Interpol releases list of 173 potential IS bombers who could be in Europe

European counterterrorism networks warned that the battleground losses of the so-called “Islamic State” (IS) could lead to suicide bombers taking revenge by attacking targets in Europe, Britain’s Guardian newspaper reported on Friday.

An Interpol list, dated May 27, said there could be more than 173 IS operatives who “have been trained to build and position improvised explosive devices in order to cause serious deaths and injuries. It is believed that they can travel internationally to participate in terrorist activities.”

There was no evidence that any of the people on the list had already entered Europe, but a European counterterrorism officer told the Guardian that one of the reasons for circulating the list in Europe was to identify those on it who were possibly born and raised in European countries.

In 2015 the United Nations said there were 20,000 foreign fighters in Iraq and Syria — about 4,000 of whom had come from Europe.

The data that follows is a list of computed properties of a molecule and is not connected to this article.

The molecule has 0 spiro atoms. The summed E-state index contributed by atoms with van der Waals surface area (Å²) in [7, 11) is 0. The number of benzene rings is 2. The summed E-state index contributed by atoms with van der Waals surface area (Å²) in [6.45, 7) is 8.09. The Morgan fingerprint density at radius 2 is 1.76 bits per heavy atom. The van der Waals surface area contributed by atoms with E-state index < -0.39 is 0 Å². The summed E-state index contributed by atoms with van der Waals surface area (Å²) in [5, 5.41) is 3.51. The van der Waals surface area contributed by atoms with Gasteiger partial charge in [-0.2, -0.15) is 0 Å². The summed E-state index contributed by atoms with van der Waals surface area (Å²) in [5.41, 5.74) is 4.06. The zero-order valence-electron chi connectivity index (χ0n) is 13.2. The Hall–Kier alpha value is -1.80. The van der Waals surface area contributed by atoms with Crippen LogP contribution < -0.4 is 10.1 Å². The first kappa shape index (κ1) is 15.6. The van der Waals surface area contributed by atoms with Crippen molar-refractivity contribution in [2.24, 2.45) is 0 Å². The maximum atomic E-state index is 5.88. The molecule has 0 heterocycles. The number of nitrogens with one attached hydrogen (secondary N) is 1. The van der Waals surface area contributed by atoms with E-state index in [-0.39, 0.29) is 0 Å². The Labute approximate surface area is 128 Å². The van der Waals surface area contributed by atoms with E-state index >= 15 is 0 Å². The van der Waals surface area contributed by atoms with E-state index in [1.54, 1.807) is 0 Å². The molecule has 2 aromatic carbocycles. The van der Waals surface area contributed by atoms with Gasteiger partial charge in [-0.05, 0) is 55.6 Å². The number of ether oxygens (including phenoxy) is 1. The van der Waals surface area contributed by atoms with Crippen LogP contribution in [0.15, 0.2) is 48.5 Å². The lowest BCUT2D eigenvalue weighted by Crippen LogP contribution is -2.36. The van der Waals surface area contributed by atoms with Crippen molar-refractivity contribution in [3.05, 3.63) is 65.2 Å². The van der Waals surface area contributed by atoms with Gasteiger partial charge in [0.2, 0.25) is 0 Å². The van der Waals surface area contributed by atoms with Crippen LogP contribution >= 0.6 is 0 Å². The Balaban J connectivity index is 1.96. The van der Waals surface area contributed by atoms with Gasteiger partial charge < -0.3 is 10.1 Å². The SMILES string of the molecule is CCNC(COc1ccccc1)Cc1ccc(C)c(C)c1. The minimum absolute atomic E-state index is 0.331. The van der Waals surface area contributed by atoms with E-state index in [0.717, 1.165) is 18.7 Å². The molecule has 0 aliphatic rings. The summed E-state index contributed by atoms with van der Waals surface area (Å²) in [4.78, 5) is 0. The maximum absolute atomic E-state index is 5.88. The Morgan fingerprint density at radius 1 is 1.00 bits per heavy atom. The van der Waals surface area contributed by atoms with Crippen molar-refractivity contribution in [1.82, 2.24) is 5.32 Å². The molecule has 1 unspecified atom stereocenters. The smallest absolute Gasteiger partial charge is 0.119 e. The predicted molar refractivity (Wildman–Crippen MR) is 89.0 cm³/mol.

The list was originally compiled by the US intelligence community and was reportedly based on information gathered during operations on IS headquarters in Syria and Iraq.

The data was passed on to the Federal Bureau of Investigation (FBI) before being handed over to Interpol. US intelligence services appeared to be confident about the reliability of the sources used to compile the list.

The list highlights various details, including the suspects’ names, when they were recruited, their last address of residence, their mother’s name, the name of the mosque at which they had been praying while fighting, and any photographs.

A note attached to the Interpol list circulated in Italy said that those in the list “may have manifested willingness to commit a suicidal attack or martyrdom to support Islam.”

Interpol launched an appeal to its national partners to contribute any information they might have about the names featured on the list, hoping to gather additional information about the suspects that might make it easier to track them down, such as passport numbers, border crossings and criminal records.

Counterterrorism units say, however, that tracking down potential attacked remains an elusive pursuit, as they tend to have access to false documents and fake passports.

Whether IS fighters will attempt to reach Europe largely depends on how things go for the terror organization in coming weeks and months, terrorism experts believe. With the recent liberation of Mosul in Iraq and the impending fall of Raqqa in Syria to the US-led coalition, IS could regroup and form a new base in either Syria or Iraq, or closer to the border region with Turkey.

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